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BMW 1 Series (2011–)

Last updated 1 November 2018

Great range of diesel and petrol engines. High-tech yet intuitive nav and media system. Slick ride and handling.
There are more practical family hatchbacks. Mean standard equipment levels. No hybrid or electric models. Most advanced safety systems are optional.
Updated 1 November 2018

Report of faults with 2017 BMW 135i that include: seat leg extender didn't have the leather fitted correctly, boot not closing 3 times, I-Drive information unit crashing on about 7 occasions, a ripped...

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Introduction

The BMW 1 Series is about as ubiquitous a hatchback as the Ford Focus or Volkswagen Golf, these days, yet it still offers a sheen of plushness and desirability that only alternative posh hatches – notably the Audi A3 and Mercedes-Benz A-Class – can match. Which is all the more remarkable given that this rear-wheel drive hatch is something of a geriatric; it’s been around since 2011.

In practice, however, the 1 Series looks and feels anything but old. In fact, it really lives up to BMW’s reputation for being fun to drive, while also feeling very modern provided you’ve added the necessary options.

And here is an apex problem with the BMW. Even if you go for one of the more expensive trim levels, such as the ever-popular M Sport, there’s a multitude of extras that you’ll still want to add including fairly everyday stuff like Apple CarPlay phone connectivity and dual-zone climate control. These should really be standard on a car of this price; they certainly are on most rivals.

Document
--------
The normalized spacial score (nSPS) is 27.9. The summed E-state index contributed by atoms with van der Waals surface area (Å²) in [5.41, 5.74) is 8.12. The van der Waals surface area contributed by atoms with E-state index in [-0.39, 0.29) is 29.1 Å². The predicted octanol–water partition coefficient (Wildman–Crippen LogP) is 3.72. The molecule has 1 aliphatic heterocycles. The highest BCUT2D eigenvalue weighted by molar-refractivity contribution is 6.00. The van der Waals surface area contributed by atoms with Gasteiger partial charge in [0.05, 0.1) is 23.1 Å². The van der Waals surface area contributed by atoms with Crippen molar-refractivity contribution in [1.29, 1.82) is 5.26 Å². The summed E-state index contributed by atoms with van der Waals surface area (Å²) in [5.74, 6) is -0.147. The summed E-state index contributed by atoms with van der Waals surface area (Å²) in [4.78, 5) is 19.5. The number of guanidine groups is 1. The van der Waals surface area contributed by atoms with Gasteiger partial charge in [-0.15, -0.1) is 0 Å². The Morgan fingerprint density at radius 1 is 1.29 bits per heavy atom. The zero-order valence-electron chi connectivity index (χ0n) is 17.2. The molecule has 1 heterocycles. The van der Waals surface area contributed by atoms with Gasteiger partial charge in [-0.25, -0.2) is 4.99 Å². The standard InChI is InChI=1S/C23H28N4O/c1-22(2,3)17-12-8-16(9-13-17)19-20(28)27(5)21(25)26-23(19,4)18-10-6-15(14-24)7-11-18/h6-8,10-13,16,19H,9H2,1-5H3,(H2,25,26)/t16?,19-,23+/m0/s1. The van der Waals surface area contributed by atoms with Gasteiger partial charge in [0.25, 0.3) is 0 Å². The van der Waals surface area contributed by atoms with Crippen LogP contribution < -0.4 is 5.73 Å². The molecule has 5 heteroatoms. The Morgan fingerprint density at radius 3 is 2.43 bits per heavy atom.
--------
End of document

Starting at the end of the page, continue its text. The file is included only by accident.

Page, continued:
Another disappointment is that there’s no electric, hybrid or plug-in hybrid powertrain option in the 1 Series range; you’ll have to look to the brilliant if rather more divisive BMW i3  if you want an electric hatchback from BMW’s stable.

The final blow to the 1 Series is its practicality levels, which will be just fine for most hatchback buyers but a Civic, or even an Audi A3 or Golf, offer more space and better visibility.

For all that, it’s not hard to see why the 1 Series is such a staple in the family hatch class. As long as you’re not fussed about having an electric powertrain, there’s an engine for every lifestyle. The 120d is hard to fault for high mileage drivers, or the fizzy 118i is fun yet affordable if petrol power is preferable. There are, of course, faster or more efficient engines to choose from, as well as one of the best automatic gearboxes available, and even four-wheel drive for the 120d if that takes your fancy.  

 

Overall, the BMW 1 Series does have some areas that need improvement, namely the standard equipment list and its middling practicality, yet it offers an undeniably appealing blend of precise handling lustre and executive-schmooze. And while the transaction price can rise to frankly shocking heights when you start analysing the options list, at least competitive company car costs and competitive monthly finance plans go a long way to keeping the 1 Series in relatively affordable territory for many buyers.

BMW 125d M Sport Road Test

BMW 120d xDrive Road Test

BMW 118d 2015 Facelift Road Test

Owners' reviews

5
Can’t fault it
5
Fast, fun, frugal!
5
great drive economical
4
Great Car!
5
Best Premium Hatchback
5
Sporty flexible hatchback with very spacious front seats
 

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